Michelle and Anna-rose lived next door to each other in a relatively exclusive suburb on the fashionable side of the town’s river. They both had seven-year-old daughters. Michelle’s daughter was Poppy, and Anna-rose’s was Melodic-Purity.
Anna-rose was to attend her lawyer husband’s Christmas function, so Michelle was asked to look after Melodic-Purity for the night.
“And she has a wobbly baby tooth,” said Anna-rose. “So here’s five dollars for the Tooth Fairy if it falls out.”
“Five dollars!” exclaimed Michelle. “Poppy gets a dollar per tooth!”
“A dollar! How stingy is that? We always give five dollars per tooth these days. And the two top front teeth are ten dollars each.”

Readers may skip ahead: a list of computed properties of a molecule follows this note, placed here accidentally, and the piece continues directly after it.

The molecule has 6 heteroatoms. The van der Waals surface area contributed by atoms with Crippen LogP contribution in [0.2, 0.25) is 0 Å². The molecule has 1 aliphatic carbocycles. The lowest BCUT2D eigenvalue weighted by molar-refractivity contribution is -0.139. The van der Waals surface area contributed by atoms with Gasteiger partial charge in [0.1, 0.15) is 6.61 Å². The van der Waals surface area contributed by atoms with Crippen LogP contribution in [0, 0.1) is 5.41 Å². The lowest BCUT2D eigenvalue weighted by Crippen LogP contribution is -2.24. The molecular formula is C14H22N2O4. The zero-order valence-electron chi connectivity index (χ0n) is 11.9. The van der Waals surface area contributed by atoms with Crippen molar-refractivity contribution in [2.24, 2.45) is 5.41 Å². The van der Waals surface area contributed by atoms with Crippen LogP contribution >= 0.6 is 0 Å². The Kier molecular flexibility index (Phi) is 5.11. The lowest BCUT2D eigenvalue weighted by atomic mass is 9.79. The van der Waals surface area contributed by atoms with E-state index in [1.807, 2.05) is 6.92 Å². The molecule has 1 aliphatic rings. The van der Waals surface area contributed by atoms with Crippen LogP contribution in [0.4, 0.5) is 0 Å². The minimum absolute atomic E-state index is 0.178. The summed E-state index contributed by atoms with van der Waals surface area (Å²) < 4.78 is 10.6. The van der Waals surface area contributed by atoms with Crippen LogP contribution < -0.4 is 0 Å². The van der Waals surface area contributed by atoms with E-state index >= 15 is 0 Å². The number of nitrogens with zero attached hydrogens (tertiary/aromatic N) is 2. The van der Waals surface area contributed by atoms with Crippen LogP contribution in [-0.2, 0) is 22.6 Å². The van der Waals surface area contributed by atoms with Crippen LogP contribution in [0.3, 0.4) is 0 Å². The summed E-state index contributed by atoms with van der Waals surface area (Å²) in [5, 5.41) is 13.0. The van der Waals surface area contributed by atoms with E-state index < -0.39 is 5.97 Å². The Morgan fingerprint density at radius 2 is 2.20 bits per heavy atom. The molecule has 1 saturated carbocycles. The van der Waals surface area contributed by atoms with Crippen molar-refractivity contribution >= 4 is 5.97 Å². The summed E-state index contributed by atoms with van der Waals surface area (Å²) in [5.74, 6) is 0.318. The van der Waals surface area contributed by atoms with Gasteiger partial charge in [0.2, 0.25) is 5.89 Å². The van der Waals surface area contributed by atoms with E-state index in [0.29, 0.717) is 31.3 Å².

“Ten dollars!” choked Michelle. “You give ten dollars per front tooth? Poppy gets a dollar for whatever tooth. When I was a kid I got a dime.”
“No wonder my husband says Poppy’s deprived,” snorted Anna-rose. “At least we can afford it, with my husband being a lawyer. Of course, what’s Nigel? A bank-teller is it?”
“You know he’s an accountant,” muttered Michelle.
“Whatever. He’s a disappointment either way. Just make sure that Melodic-Purity gets her five dollars from the Tooth Fairy, and don’t go skimping because you’re a miser with Poppy.”
“You can shove the Tooth Fairy down your oesophagus as far as I’m concerned,” retorted Michelle. “If Melodic-Purity comes near my place just once, I’ll tell her the truth about Tooth Fairies, Santa Claus, the Easter Bunny and how babies are made. You can find someone else to teach her how to grow up like a spoiled brat.”
Michelle stormed out. It was no fun living next door to her mother.